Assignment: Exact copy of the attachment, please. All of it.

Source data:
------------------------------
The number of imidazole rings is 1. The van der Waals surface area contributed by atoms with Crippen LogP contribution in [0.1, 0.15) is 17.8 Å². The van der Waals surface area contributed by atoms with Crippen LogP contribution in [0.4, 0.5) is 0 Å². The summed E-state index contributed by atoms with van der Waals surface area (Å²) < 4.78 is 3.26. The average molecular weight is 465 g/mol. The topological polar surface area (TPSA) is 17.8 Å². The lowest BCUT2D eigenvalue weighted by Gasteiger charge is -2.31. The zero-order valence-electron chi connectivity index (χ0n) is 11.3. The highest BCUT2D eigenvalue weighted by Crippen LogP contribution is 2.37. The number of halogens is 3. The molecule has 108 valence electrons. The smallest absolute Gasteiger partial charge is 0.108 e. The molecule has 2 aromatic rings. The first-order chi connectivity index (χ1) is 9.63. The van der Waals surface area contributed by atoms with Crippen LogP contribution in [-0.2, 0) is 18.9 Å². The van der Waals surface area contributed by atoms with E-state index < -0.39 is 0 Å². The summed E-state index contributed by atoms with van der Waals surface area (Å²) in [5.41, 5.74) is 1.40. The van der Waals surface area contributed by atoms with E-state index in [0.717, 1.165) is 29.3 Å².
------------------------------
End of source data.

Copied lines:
The number of imidazole rings is 1. The van der Waals surface area contributed by atoms with Crippen LogP contribution in [0.1, 0.15) is 17.8 Å². The van der Waals surface area contributed by atoms with Crippen LogP contribution in [0.4, 0.5) is 0 Å². The summed E-state index contributed by atoms with van der Waals surface area (Å²) < 4.78 is 3.26. The average molecular weight is 465 g/mol. The topological polar surface area (TPSA) is 17.8 Å². The lowest BCUT2D eigenvalue weighted by Gasteiger charge is -2.31. The zero-order valence-electron chi connectivity index (χ0n) is 11.3. The highest BCUT2D eigenvalue weighted by Crippen LogP contribution is 2.37. The number of halogens is 3. The molecule has 108 valence electrons. The smallest absolute Gasteiger partial charge is 0.108 e. The molecule has 2 aromatic rings. The first-order chi connectivity index (χ1) is 9.63. The van der Waals surface area contributed by atoms with Crippen LogP contribution in [-0.2, 0) is 18.9 Å². The van der Waals surface area contributed by atoms with E-state index < -0.39 is 0 Å². The summed E-state index contributed by atoms with van der Waals surface area (Å²) in [5.41, 5.74) is 1.40. The van der Waals surface area contributed by atoms with E-state index in [0.717, 1.165) is 29.3 Å².